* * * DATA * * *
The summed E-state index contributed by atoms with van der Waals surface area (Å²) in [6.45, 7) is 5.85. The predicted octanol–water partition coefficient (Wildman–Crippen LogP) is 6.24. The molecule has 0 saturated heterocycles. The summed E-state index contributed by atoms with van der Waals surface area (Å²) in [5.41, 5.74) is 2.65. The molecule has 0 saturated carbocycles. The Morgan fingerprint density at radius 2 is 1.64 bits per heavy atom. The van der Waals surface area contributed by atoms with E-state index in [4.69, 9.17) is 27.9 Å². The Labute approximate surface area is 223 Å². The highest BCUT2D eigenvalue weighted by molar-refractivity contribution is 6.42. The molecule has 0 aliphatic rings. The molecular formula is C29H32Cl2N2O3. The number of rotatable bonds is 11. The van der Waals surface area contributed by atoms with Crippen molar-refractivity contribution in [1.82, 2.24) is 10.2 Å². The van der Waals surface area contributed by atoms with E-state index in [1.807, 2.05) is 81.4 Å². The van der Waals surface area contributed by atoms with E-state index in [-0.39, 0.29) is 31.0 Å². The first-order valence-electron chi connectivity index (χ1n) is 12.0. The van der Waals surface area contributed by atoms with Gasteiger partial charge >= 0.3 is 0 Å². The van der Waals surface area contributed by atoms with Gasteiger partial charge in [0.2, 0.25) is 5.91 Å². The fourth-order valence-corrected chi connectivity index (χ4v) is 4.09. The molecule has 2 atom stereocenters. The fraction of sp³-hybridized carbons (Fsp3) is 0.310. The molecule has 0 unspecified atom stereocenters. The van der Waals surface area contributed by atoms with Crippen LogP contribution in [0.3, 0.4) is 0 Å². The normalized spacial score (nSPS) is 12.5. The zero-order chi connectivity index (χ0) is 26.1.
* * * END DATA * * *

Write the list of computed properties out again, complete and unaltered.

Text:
The summed E-state index contributed by atoms with van der Waals surface area (Å²) in [6.45, 7) is 5.85. The predicted octanol–water partition coefficient (Wildman–Crippen LogP) is 6.24. The molecule has 0 saturated heterocycles. The summed E-state index contributed by atoms with van der Waals surface area (Å²) in [5.41, 5.74) is 2.65. The molecule has 0 saturated carbocycles. The Morgan fingerprint density at radius 2 is 1.64 bits per heavy atom. The van der Waals surface area contributed by atoms with E-state index in [4.69, 9.17) is 27.9 Å². The Labute approximate surface area is 223 Å². The highest BCUT2D eigenvalue weighted by molar-refractivity contribution is 6.42. The molecule has 0 aliphatic rings. The molecular formula is C29H32Cl2N2O3. The number of rotatable bonds is 11. The van der Waals surface area contributed by atoms with Crippen molar-refractivity contribution in [1.82, 2.24) is 10.2 Å². The van der Waals surface area contributed by atoms with E-state index in [1.807, 2.05) is 81.4 Å². The van der Waals surface area contributed by atoms with E-state index in [-0.39, 0.29) is 31.0 Å². The first-order valence-electron chi connectivity index (χ1n) is 12.0. The van der Waals surface area contributed by atoms with Gasteiger partial charge >= 0.3 is 0 Å². The van der Waals surface area contributed by atoms with Gasteiger partial charge in [0.2, 0.25) is 5.91 Å². The fourth-order valence-corrected chi connectivity index (χ4v) is 4.09. The molecule has 2 atom stereocenters. The fraction of sp³-hybridized carbons (Fsp3) is 0.310. The molecule has 0 unspecified atom stereocenters. The van der Waals surface area contributed by atoms with Crippen LogP contribution in [0.3, 0.4) is 0 Å². The normalized spacial score (nSPS) is 12.5. The zero-order chi connectivity index (χ0) is 26.1.